Sonia Sobrino Ralston is a designer and researcher.

Sonia Sobrino Ralston is a designer and researcher.

Utilizing Power: Community Toxicity Observatories as Infrastructure
MArch Thesis, Princeton University School of Architecture (2021)

Suzanne Kolarik Underwood Prize
Advised by Erin Besler

The United States’ ground, air, and water contains an immense amount of toxicity. As a result of industrial processes and urbanization, residues of toxics leave traces on our bodies and the environment, traces that often evade regulatory control, governance, and even public consciousness. This thesis triangulates around the problems presented by federal Superfund sites, current significant violators identified by the Environmental Protection Agency, and their impact on local communities in rural and suburban areas. Even as a federally-funded programs, the enormity of the scale of remediation, exacerbated effects from climate change, and the nearly-permanent nature of toxic residue necessitates continuous maintenance and care which our current systems do not offer to this near-ubiquitous issue.

Using an existing network of New Deal-era public utility buildings, Rural Electric Cooperatives, the thesis proposes to embed a space for environmental and toxics activist work to create community observatories in rural and suburban areas that typically do not face the same burden of proof as other environmental justice communities. In the age of environmental remediation and a greener, newer deal, this thesis aims to amend our idea of the public utility to include not just the transmission of electricity, but also in proposing the utility as a site for public education in the form of a community observatory. Though the problem of existing toxics is not one that can be removed, capped, or resolved, the opportunity to utilize a network of organizing power to increase awareness of its permanence, encourage its maintenance and cessation as a public utility network is critical. As a new model of public education and distribution centers for tools of environmental activism, these cooperatives can benefit from environmental organizing power, as opposed to just electrical power.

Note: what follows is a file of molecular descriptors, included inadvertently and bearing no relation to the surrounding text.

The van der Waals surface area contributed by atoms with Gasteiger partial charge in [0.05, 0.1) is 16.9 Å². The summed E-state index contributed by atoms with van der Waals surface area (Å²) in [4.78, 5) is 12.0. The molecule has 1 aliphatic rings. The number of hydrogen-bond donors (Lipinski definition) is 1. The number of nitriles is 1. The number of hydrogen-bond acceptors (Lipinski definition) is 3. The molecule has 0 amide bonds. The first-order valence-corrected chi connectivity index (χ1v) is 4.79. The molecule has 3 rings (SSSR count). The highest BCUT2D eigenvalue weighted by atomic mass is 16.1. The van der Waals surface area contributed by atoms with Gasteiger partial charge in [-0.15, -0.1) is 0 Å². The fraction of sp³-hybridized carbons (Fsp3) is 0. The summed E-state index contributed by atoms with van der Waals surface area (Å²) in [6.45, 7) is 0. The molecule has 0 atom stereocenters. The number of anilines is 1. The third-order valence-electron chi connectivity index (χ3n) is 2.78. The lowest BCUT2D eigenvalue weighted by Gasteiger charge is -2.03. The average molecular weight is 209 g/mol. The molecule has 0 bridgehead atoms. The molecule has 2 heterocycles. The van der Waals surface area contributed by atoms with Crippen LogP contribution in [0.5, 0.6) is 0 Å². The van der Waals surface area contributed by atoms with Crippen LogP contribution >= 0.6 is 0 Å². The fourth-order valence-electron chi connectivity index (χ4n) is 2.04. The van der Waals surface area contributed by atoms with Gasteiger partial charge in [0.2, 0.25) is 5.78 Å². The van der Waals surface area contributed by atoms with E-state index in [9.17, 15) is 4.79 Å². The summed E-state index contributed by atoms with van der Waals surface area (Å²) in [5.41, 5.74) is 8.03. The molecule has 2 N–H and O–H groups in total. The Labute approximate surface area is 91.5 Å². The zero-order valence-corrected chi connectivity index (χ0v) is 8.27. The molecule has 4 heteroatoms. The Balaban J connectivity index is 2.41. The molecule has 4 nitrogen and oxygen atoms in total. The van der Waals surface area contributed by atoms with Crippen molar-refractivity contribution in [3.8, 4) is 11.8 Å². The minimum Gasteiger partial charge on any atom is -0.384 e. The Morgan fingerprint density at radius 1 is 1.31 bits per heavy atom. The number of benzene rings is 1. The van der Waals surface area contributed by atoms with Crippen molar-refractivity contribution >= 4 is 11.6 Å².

This project proposes the development of an addition that hangs above our existing utility infrastructure to promote education and action on environmental toxicity. Much of the country’s electrical infrastructure including steel lattice towers is being replaced, and this proposal aims to reuse the materials from steel lattices to create robust space frame structures from which the citizen observatories can hang. The ground plane and operations of the Rural Electric Cooperatives will remain, but the additional functions offer oversight into the operations of electrical utility provision and new observatory functions.


Site 1: Sussex Rural Electric Cooperative, New Jersey

Site 2: Parklight Electric Cooperative, Tacoma, Washington

Last updated: May 2024

The background changes according to the diurnal cycles of Boston, MA.